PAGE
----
18. A Confederacy of Dunces – John Kennedy Toole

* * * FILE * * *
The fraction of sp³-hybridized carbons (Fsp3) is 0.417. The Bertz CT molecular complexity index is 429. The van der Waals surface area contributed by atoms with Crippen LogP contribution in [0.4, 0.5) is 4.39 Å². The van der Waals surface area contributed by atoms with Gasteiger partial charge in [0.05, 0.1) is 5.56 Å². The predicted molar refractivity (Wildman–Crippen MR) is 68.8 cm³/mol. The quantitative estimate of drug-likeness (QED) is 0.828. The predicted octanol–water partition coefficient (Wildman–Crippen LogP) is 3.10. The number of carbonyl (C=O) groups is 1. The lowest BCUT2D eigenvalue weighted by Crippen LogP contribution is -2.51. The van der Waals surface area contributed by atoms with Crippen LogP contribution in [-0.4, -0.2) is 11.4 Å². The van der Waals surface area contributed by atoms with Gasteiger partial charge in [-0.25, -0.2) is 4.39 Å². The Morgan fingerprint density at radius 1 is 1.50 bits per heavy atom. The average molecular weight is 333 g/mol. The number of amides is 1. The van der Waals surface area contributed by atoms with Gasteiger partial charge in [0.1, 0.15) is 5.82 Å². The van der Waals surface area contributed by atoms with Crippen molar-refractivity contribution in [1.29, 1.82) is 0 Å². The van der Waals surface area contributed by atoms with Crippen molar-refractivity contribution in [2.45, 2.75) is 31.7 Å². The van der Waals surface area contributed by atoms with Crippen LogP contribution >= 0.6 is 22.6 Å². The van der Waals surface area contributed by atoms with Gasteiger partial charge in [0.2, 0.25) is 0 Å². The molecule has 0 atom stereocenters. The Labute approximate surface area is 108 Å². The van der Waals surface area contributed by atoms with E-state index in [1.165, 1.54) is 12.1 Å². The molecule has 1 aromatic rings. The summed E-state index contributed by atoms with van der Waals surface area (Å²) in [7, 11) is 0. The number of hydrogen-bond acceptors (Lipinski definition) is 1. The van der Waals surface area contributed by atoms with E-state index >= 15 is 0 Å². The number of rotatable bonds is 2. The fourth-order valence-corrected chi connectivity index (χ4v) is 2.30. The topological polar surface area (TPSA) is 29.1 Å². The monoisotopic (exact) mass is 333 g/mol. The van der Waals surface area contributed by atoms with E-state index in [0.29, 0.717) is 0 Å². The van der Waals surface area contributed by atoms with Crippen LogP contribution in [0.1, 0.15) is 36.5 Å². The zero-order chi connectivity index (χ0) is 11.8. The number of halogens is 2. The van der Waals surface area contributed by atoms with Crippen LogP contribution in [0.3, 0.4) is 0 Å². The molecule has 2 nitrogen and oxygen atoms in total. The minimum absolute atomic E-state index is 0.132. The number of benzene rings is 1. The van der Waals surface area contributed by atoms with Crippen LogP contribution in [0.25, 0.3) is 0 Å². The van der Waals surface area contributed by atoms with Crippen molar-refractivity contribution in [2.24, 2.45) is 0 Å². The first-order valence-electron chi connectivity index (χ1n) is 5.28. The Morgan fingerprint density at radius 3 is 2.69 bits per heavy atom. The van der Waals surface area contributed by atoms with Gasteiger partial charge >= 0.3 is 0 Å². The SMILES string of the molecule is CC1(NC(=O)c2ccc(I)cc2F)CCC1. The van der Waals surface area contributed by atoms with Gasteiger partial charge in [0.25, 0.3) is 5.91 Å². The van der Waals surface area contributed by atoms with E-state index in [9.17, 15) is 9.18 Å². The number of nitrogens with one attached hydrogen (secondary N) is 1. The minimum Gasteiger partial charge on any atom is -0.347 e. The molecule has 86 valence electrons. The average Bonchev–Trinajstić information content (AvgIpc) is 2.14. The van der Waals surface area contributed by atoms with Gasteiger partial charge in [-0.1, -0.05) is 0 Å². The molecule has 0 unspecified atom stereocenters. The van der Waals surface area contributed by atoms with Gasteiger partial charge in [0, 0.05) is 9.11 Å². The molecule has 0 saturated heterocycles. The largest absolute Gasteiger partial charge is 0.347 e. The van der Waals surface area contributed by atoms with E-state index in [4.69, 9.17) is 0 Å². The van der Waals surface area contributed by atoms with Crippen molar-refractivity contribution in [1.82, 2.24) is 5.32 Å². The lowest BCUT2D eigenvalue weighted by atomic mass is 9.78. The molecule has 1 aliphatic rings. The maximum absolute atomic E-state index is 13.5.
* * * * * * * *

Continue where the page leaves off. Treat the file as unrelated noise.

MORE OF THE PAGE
John Kennedy Toole is both the cautionary tale and the patron saint of unpublished great authors. That said, A Confederacy of Dunces is ridiculously good. I did spend quite a bit of time wanting to smack the characters and tell them to snap out of it ala Cher in Moonstruck, but that happens nearly every time I visit New Orleans anyway. And I do know someone who is somewhat like Myrna in real life and I want to smack her as well. Beyond urging me to hit things, I recognize a lot of what New Orleans has been to me in this book. I’m still waiting to see the romanticized goth kids of Poppy Z. Brite and Anne Rice or Anne Rice’s linen-pants wearing vampires and the smells are not as fragrant as they would have you believe. I always notice a new smell every three feet on Decatur Street, my favorite part is the section that always smells like cake (I cannot figure out what’s causing that). But Ignatius-style craziness and bad smells and those people who are having a drink, being an artist, and giving you life advice from the end of the bar, those I’ve seen quite a few times. There’s also the people who are left out from the craziness, but they aren’t quite represented in the literature about that city yet. Actually, my favorite character in A Confederacy of Dunces is someone who I may never meet in real life: Miss Trixie. Retire me already! Where’s my ham?